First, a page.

Money laundering and terror financing watchdog FATF needs to tread cautiously before trusting Pakistan and bringing about a positive report to take the country out of the grey list, media reports said.
Founder and leader of the National Resistance Front of Afghanistan, Ahmad Massoud, alleged that Pakistan has nurtured and given safe havens to various terrorist outfits and leaders and that Pakistan might show short-lived steps to curb terror financing, but terrorism is ingrained in the minds of Pak foreign policy eagles, reported Afghan Diaspora.
Pakistan would require a drastic attitudinal change in mindset to halt the menace of terror financing. There are deep overt and covert links between Pakistan’s intelligence agency, state machinery and terrorist outfits.
The media portal highlights how Pakistan’s establishment considers terrorism as an important foreign policy instrument, as seen in the case of neighbouring countries including Afghanistan.
For instance, in July 2019, the then Prime Minister of Pakistan Imran Khan had conceded that there were still 30,000-40,000 terrorists in the country who have been trained and had fought in some parts of Afghanistan or Occupied parts of Kashmir.
The Watchdog FATF must not be in any haste and should do a careful study before approving Pakistan’s exit from its grey listing, Afghan Diaspora warned in an article written by Hamid Pakteen.
This comes as the 15-member high-level Financial Action Task Force (FATF) concluded its five-day visit to Pakistan on September 2 to verify the steps Islamabad had taken to fulfil the conditions to exit greylisting.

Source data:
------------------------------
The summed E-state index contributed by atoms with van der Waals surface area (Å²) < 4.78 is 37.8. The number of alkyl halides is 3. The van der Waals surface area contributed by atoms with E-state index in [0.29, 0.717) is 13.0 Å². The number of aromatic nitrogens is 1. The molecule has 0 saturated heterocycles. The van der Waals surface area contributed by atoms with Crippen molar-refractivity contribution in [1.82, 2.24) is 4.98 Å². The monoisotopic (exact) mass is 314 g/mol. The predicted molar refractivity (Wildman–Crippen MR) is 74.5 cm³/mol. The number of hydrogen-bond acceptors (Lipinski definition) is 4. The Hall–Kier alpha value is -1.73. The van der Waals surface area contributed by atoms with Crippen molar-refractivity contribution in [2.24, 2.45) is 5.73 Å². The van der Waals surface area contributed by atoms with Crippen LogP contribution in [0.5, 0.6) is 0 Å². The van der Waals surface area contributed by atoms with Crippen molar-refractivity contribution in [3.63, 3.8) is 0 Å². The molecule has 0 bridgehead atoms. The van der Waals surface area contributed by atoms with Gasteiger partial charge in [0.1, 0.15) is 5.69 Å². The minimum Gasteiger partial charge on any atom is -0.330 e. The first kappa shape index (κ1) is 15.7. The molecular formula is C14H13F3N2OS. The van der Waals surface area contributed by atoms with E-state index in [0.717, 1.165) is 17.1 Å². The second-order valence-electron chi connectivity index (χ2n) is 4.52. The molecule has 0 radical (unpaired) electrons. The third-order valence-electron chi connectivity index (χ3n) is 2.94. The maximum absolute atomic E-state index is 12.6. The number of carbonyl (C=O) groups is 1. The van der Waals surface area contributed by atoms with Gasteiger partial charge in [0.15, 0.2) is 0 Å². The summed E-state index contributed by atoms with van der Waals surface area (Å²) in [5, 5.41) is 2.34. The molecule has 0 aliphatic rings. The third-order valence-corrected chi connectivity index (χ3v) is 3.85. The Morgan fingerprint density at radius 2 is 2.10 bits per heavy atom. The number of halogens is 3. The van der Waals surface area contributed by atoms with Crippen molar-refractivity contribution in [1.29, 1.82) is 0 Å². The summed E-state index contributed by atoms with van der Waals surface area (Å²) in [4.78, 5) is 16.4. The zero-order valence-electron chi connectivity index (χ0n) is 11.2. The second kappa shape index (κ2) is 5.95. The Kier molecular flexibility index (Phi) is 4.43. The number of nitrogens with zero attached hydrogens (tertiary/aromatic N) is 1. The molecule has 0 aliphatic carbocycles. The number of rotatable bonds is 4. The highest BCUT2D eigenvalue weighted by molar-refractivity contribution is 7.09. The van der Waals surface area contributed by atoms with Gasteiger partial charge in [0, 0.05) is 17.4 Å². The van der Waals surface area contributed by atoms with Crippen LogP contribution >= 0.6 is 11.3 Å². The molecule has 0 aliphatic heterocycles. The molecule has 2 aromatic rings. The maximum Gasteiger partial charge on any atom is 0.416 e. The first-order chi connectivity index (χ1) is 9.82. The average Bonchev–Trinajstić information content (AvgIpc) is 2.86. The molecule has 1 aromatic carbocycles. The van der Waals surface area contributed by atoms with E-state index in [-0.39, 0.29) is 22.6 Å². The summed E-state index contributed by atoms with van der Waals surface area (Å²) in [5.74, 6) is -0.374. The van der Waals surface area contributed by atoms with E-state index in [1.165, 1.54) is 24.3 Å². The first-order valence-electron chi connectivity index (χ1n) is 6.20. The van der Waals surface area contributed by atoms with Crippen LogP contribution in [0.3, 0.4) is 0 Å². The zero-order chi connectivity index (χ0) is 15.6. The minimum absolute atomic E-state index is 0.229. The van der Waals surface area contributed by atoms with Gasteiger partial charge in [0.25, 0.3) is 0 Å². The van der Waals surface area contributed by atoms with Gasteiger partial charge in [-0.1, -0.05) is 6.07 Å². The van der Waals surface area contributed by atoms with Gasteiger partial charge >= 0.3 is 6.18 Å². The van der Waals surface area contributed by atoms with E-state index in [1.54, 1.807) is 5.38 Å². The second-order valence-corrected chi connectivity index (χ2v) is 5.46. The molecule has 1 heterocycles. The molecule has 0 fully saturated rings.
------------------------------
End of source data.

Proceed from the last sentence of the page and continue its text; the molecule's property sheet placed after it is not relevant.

Massoud disclosed that Taliban and Al-Qaeda were in complete cooperation and that “giving in to the will of Taliban is giving in to the will of Terrorism as a whole.” Asked about role of Pakistan in terrorism, he noted that Pakistan has always played a “double game” and “they always try to support the groups which destabilise other countries without understanding the consequences of it.”
Pakistan has already faltered on four of its goals regarding anti-money laundering and combating the financing of terror (AML/CFT). The Asia-Pacific Group (APG) on Money Laundering has rated Pakistan’s level of effectiveness as ‘low’ on 10 out of 11 international goals, even though the country is now compliant with 38 out of 40 technical recommendations, reported Dawn.
The APG noted that Pakistan had low effectiveness on 10 “Immediate Outcomes (IOs)” under international standards against money laundering and terror financing.